Software Development Using Agile Methodology

March 15th, 2010 Leave a comment
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We all have lived through the nightmare of a project lacking the process to guide it. The lack of a process usually leads to unpredictability, lots of repeated error, and wasted effort. We end up having disappointed customers who are not happy with growing budgets, slipping delivery schedules and poor software quality. At the same time developers are disheartened by working ever longer hours to produce ever poorer software. Once we have experienced such a fiasco, we become afraid of repeating this experience again which becomes stressful and no longer fun that we thought software development was supposed to be about. We are afraid that the project will not be delivered on time or that we’ll have to sacrifice quality. We are afraid that project will produce an unwanted product. We are afraid that we’ll have to break our commitments or will have to work 80 hours a week. Mostly important, we become afraid that software development is not enjoyable anymore and it is time to change our career!

This frustration may lead many to believe that they do not have enough process, so they make their process even larger. Unfortunately, a big cumbersome process can create the same problems that it was supposed to prevent. It can slow the team to the extent that schedules slip and budgets sky rocket. In fact, for a long time software engineering methodologies have been criticized for not being so much successful, mostly for their bureaucratic approach and slow development pace, involving a lot of overhead.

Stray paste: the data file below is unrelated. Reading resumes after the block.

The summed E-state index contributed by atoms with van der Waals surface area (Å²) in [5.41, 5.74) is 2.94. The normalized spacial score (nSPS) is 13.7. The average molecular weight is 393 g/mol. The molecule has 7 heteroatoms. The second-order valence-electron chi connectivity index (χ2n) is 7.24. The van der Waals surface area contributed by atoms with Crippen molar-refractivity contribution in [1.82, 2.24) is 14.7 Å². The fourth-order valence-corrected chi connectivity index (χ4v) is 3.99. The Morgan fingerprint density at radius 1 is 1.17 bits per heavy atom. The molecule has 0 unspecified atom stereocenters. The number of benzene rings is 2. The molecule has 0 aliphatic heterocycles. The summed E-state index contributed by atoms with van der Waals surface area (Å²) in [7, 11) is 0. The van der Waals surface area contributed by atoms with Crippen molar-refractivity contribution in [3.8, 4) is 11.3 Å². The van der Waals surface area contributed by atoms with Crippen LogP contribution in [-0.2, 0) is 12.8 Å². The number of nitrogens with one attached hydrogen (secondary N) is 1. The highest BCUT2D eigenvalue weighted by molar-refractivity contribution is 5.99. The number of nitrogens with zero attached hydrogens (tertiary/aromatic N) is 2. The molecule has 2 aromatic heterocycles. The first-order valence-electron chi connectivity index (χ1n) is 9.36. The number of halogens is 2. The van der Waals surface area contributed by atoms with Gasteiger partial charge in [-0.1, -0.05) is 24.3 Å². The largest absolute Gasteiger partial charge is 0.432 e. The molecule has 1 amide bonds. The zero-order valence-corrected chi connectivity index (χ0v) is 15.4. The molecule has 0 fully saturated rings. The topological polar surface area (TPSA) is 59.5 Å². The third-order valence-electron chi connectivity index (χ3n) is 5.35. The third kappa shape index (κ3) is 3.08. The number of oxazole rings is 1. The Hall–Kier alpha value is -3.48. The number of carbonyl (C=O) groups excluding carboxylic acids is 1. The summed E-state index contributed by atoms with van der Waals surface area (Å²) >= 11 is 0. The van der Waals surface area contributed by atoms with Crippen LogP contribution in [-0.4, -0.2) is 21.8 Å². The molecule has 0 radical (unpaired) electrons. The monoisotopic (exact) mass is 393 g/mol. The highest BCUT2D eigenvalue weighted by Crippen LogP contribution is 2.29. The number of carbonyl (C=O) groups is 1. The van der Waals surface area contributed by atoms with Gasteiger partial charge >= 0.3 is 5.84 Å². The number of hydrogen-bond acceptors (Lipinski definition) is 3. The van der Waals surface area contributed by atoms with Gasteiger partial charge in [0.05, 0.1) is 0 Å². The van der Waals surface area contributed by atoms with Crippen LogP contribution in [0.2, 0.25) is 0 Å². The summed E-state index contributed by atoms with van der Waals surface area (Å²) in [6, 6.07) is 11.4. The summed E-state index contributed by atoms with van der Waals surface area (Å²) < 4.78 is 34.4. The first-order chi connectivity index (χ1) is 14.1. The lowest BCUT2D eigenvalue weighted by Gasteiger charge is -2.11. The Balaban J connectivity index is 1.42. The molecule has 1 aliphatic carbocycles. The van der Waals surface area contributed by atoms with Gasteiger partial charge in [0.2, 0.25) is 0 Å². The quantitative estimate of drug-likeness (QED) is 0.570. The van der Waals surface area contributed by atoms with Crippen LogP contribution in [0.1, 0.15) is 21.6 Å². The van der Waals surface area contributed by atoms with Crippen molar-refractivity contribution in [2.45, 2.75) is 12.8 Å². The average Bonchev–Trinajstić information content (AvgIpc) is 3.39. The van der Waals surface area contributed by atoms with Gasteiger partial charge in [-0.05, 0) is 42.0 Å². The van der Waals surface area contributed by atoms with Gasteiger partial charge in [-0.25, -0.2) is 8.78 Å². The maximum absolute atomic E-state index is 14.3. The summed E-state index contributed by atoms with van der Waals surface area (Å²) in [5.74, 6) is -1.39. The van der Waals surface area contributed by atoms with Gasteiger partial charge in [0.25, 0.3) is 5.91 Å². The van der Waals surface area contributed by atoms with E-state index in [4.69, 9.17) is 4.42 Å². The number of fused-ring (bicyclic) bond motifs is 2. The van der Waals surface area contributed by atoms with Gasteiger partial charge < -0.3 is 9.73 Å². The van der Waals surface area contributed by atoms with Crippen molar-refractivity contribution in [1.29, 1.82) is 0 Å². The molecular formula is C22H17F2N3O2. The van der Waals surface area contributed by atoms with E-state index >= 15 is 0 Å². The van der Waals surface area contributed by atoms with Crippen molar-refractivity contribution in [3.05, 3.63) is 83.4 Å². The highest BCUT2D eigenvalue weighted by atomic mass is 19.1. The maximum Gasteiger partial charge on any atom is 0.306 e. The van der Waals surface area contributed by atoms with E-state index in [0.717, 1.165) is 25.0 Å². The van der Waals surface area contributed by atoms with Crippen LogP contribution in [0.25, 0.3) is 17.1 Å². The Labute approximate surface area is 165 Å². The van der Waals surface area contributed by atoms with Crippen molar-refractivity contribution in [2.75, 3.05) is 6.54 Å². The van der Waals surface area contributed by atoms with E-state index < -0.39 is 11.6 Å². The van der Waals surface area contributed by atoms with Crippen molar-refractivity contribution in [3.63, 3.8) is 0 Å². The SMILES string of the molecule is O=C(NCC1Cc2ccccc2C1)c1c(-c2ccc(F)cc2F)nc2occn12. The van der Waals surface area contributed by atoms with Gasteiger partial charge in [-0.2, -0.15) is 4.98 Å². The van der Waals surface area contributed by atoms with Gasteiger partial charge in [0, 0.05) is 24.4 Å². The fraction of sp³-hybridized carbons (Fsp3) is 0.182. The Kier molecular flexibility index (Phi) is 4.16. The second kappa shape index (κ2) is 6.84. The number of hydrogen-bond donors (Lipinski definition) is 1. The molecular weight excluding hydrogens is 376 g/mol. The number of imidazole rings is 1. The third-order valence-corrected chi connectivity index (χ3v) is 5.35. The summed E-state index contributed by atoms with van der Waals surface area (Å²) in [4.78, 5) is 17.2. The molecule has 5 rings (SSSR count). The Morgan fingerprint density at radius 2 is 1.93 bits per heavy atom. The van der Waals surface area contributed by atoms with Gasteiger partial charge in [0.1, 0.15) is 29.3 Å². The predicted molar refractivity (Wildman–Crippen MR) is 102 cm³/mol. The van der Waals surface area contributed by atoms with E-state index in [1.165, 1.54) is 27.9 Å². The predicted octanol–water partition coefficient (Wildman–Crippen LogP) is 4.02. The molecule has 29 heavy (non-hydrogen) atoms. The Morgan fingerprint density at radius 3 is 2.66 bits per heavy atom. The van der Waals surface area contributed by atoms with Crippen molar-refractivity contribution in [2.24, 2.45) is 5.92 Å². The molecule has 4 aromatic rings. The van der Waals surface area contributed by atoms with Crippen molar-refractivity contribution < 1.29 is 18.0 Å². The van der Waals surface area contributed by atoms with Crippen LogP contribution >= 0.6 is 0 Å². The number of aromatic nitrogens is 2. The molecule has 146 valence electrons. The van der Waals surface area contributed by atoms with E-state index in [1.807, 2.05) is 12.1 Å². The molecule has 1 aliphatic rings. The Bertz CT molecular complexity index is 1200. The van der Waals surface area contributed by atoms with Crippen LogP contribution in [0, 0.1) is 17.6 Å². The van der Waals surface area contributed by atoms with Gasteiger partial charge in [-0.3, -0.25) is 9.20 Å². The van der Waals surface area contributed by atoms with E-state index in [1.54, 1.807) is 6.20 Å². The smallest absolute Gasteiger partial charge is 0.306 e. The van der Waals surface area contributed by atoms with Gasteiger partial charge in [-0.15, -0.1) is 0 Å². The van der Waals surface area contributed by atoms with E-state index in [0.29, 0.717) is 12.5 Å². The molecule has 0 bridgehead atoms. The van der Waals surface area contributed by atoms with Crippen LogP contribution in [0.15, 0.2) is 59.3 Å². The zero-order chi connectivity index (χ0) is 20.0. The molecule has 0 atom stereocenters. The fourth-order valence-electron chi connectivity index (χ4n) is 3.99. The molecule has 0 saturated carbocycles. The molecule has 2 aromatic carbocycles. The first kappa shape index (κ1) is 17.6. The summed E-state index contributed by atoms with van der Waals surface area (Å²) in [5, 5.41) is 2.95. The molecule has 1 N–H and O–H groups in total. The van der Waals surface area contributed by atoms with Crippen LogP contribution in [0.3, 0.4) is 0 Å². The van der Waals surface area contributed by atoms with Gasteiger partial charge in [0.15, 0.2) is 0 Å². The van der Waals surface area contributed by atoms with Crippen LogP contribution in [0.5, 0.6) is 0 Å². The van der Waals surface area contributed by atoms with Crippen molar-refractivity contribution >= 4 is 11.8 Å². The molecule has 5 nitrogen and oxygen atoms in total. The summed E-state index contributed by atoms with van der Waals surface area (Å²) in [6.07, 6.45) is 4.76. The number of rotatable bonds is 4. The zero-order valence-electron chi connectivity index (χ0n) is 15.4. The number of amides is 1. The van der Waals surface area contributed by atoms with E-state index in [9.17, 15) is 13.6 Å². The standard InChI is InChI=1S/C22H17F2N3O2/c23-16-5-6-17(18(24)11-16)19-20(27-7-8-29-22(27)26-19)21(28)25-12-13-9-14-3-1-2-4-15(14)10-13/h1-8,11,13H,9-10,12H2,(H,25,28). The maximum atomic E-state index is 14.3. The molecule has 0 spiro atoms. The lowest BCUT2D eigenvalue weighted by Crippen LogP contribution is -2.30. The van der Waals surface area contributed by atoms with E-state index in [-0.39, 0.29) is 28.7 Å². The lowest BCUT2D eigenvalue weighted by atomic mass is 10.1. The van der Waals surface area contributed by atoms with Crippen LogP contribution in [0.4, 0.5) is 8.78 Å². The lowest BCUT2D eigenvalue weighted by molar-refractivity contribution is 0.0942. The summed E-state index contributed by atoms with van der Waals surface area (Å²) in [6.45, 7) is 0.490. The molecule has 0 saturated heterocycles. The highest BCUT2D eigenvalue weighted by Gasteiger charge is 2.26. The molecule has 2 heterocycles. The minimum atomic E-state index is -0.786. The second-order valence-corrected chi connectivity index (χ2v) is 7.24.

This has created a lot of discussions in the past few years on a new software methodology, known as Agile Methodology, which brought a lot of interest in the software world. In early 2001, motivated by the observation that software teams in many corporations were stuck with ever increasing process, a group of industry experts met to outline the values and principles that would allow software teams to develop quickly and respond to change. They called themselves the Agile Alliance. Over two days they worked to create a statement of values, that became known as the manifesto of the Agile Alliance:

We are uncovering better ways of developing software by doing it and helping others do it. Through this work we have come to value:

  • Individuals and interactions over processes and tools
  • Working software over comprehensive documentation
  • Customer collaboration over contract negotiation
  • Responding to change over following a plan

That is, while there is value in the items on the right, we value the items on the left more.

While there is no agreement between the inventors on what the keyword “Agile” refers to, “Agile” according to the dictionary definition is “quick, light and nimble” software development process that offers answers to the software industry asking for lighter and faster development processes. These new methodologies are inclined to provide just enough process to achieve an incremental payoff without wasting a lot of time on extensive documentation, since the key part of it is already in the code. While some criticize it as a ticket to hacking, by-passing well established process, it is seen by most as the final end to the bureaucratic traditional engineering methodologies, that have too much process in place. Is Agile methodology completely flawless and is it for you? Feel free to share your experience here.

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